Aggiornamento: 23 gen 2021
Story and Photographs by Corrado Mariani
Rafflesia is a plant with no leaves, no roots, no stem and is the biggest flower in the world.
"It is perhaps the largest and most magnificent flower" was how Sir Stamford Raffles described his discovery in 1818 of Rafflesia, named after himself.
This jungle parasite of south-east Asia holds the all-time record-breaking bloom of 106.7 centimetres (3 ft 6 in) diameter and 11 kilograms (24 lb) weight, with petal-like lobes.
It is one of the rarest plants in the world and on the verge of extinction.
I was in Khao Sok National Park in Thailand searching wild elephants and I decided to dedicate a couple of days to find Rafflesia in the jungle with my guide.
This is a photo diary of those days.
Khao Sok National Park is one of the most beautiful place i've been. It’s constantly rated as one of the best parks in Thailand, with amazing trekking, camping, cooling rivers, beautiful lake, fauna, flora and biodiversity. The park consists of a thick native rainforest, waterfalls, majestic limestone cliffs and an island stubbed lake.
Rafflesia looks like a pot, flanked by five lurid red-brick and spotted cream 'petals,' advertising a warm welcome to carrion flies hungry for detritus. Yet the plant is now hanging on to a precarious existence in a few pockets of Sumatra, Borneo, Thailand and the Philippines, struggling to survive against marauding humans.
Everything seems stacked against Rafflesia. First, its seeds are difficult to germinate. Then it has gambled its life entirely on parasitising just one sort of vine. This is a dangerously cavalier approach to life, because without the vine it's dead.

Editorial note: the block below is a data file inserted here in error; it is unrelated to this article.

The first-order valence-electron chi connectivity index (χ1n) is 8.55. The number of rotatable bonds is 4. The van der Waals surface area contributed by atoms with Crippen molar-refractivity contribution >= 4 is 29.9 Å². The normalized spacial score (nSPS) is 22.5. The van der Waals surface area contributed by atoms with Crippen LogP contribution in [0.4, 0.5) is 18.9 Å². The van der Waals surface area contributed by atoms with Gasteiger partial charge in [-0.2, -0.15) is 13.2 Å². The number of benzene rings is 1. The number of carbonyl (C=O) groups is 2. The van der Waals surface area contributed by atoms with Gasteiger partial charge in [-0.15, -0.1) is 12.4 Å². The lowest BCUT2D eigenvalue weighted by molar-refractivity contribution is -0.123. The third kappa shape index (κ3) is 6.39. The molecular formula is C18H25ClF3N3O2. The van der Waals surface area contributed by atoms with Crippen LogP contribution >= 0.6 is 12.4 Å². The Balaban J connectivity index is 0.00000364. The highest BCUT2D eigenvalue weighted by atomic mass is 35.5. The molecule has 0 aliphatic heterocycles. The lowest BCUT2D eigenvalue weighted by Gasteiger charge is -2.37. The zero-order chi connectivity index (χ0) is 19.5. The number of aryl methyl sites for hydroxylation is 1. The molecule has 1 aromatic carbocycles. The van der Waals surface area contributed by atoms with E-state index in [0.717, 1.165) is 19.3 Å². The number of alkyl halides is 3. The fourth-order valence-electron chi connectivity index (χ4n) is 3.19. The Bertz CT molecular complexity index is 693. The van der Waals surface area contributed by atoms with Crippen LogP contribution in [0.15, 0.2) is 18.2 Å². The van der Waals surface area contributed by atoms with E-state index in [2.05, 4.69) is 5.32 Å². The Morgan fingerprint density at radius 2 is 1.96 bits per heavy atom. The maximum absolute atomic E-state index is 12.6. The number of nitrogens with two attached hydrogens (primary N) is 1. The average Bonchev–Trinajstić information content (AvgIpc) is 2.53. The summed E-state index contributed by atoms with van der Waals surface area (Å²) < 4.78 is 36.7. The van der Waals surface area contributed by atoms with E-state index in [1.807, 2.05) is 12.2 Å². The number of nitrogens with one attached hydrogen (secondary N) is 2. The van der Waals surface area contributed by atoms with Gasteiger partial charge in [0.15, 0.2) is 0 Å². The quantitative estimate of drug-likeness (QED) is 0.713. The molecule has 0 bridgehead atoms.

Having gorged itself on the immoral earnings of parasitism for a few years, the plant eventually breaks out as a flower bud, swells up over several months, and then bursts into flower. But most of the flower buds die before opening, and even in bloom Rafflesia is fighting the clock. Because the flower only lasts a few days, it has to mate quickly with a nearby flower of the opposite sex. The trouble is, the male and female flowers are now so rare that it's a miracle to find a couple ready to cross-pollinate each other.
There are at least 13 species of Rafflesia, but two of them have already been unsighted since the Second World War and are presumed extinct, and the record-holding Rafflesia arnoldii is facing extinction. To make matters worse, no one has ever cultivated Rafflesia in a garden or laboratory.